Although Gladney's model is excellent for explaining the complicated structure of the consciousness of identity, I can raise two questions in relation to the model:
Firstly, is the framework of administrative nations or ethnic groups like Uygurs, Hui, and Kazakhs still alive or active in the consciousness of the people in current times? Even if it is alive and active in China, the situation in the Russian Federation is different. As I mentioned before, some Siberian indigenous people are not conscious of being members of an administrative ethnic group except with regard to their passport. Though Gladney did not say on what theoretical and empirical bases he decided to put "Uygur", "Kazakh", and "Hui" in a certain position within his diagrams, I would like to examine the position of administrative ethnic groups like Evens and Yakuts in Gradney's diagram, taking into consideration the consciousness of the people.
Secondly, though Gladney showed the model of the case of nested box type structure of identity, the partly overlapping model is still not visualized. In his model of relational alterity and oppositional identities a group at a higher level includes the groups at lower levels, i.e. in his diagram the groups A and B are always a part of the group C. To say more concretely, in the case of the Uygurs, for example, "Uygur" and its opponent "Kazakh" are included within "Turkic", and "Turkic" and its opponent "Non-Turkic Muslim" are included within "Muslim". Though his diagrams do not imply the generalized "including-included" relations of mathematical set theory, it is undeniable that they give us an impression of such relations.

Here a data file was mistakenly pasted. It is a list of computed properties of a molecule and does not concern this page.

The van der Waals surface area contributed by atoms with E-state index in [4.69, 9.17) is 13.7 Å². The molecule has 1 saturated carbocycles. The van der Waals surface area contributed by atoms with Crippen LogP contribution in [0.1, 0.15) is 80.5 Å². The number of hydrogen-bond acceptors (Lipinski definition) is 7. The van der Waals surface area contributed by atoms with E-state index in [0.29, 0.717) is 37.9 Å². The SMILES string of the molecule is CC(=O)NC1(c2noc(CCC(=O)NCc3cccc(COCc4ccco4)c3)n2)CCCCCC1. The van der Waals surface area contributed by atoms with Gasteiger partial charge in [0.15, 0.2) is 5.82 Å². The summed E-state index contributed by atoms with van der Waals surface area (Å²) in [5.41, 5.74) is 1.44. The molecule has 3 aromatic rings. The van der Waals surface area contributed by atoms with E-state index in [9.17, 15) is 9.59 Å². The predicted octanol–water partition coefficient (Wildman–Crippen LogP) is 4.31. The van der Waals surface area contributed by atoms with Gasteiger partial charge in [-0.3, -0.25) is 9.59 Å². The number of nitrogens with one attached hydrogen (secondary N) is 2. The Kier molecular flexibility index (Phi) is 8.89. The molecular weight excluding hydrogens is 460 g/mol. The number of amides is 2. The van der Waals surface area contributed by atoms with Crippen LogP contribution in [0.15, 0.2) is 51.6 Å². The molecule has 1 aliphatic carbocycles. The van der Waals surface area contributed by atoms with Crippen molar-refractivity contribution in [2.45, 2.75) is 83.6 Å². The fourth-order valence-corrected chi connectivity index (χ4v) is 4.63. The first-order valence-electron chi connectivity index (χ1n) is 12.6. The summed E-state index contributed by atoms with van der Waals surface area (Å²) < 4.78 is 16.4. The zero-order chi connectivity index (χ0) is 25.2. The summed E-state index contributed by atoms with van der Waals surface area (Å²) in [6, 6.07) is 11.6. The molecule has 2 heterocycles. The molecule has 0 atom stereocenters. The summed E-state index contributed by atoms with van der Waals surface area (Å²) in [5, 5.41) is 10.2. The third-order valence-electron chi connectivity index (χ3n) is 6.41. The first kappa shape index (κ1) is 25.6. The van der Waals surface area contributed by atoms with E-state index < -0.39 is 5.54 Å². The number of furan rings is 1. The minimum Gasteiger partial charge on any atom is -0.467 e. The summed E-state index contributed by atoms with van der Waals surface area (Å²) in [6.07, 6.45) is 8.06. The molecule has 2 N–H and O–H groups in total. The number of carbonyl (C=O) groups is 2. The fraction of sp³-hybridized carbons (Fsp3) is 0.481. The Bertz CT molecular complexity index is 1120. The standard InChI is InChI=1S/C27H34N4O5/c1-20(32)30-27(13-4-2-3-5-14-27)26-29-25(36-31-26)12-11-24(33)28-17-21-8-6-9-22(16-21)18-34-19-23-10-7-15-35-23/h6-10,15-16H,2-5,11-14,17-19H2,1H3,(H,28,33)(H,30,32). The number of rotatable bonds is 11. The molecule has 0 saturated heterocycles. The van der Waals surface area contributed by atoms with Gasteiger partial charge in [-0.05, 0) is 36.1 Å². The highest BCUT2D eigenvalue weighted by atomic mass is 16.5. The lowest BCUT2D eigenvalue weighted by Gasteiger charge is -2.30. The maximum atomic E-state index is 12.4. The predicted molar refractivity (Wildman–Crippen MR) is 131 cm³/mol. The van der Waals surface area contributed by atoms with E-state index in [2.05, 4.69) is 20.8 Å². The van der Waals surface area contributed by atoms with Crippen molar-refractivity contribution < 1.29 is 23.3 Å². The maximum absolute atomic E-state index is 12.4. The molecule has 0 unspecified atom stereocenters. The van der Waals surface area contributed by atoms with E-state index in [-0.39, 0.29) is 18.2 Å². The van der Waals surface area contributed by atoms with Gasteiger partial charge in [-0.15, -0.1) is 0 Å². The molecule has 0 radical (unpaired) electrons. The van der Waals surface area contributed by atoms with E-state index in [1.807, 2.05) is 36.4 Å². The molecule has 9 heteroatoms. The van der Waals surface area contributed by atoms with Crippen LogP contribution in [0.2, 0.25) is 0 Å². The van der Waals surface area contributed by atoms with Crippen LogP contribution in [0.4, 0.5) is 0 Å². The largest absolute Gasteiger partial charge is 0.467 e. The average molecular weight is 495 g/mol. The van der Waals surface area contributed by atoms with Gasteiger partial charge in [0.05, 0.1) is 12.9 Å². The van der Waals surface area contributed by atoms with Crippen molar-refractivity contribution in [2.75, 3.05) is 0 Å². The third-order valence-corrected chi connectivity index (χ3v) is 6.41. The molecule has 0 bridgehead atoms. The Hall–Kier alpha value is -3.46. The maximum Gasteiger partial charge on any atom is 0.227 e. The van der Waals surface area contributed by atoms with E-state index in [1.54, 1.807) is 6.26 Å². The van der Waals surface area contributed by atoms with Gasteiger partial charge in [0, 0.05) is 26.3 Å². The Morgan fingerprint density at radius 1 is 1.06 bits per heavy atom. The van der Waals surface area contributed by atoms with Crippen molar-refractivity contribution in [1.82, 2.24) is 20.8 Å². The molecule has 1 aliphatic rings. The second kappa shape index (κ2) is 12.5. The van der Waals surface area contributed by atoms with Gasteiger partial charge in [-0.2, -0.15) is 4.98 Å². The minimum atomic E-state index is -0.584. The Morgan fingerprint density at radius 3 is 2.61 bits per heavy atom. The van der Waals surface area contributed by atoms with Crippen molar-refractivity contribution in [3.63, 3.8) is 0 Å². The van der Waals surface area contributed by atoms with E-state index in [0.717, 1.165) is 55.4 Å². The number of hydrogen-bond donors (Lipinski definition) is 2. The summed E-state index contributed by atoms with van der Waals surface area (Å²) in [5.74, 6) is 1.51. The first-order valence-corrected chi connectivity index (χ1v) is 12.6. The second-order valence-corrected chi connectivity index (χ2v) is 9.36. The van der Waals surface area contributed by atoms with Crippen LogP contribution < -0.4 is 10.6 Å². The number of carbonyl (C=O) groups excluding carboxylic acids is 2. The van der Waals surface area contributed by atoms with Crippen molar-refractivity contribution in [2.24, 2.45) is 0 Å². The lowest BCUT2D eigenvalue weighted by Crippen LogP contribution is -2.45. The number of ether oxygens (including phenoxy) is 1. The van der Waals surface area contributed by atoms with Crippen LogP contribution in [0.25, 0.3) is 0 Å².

Moreover, it is problematic to put the "Muslim" on a higher level than "Turkic" from the point of view of the Siberian Turkic peoples like the Yakuts and the Tuva, though it may not be problematic from the point of view of the Uygurs and the Kazakhs. The Yakuts and the Buddhist Tuva are "non-Muslim Turkic" and, at the same time, they also know that many of their linguistic relatives are Muslim. The "Turkic" and the "Muslim" should be put on the same level from their point of view, and the two sets are partially overlapping.
In this paper, based on my field data, I would like to show the two types of models, that is, the relational alterity model and the partially overlapping model, of the structure of consciousness of identity of the people in northern Yakutia (Eveno-Bytantaiskii ulus), to examine whether or not it is effective to analyze problems of ethnic identity in the framework of the administrative ethnic classification, and to clarify what units or groups are socially active as an ethnic entity in this region.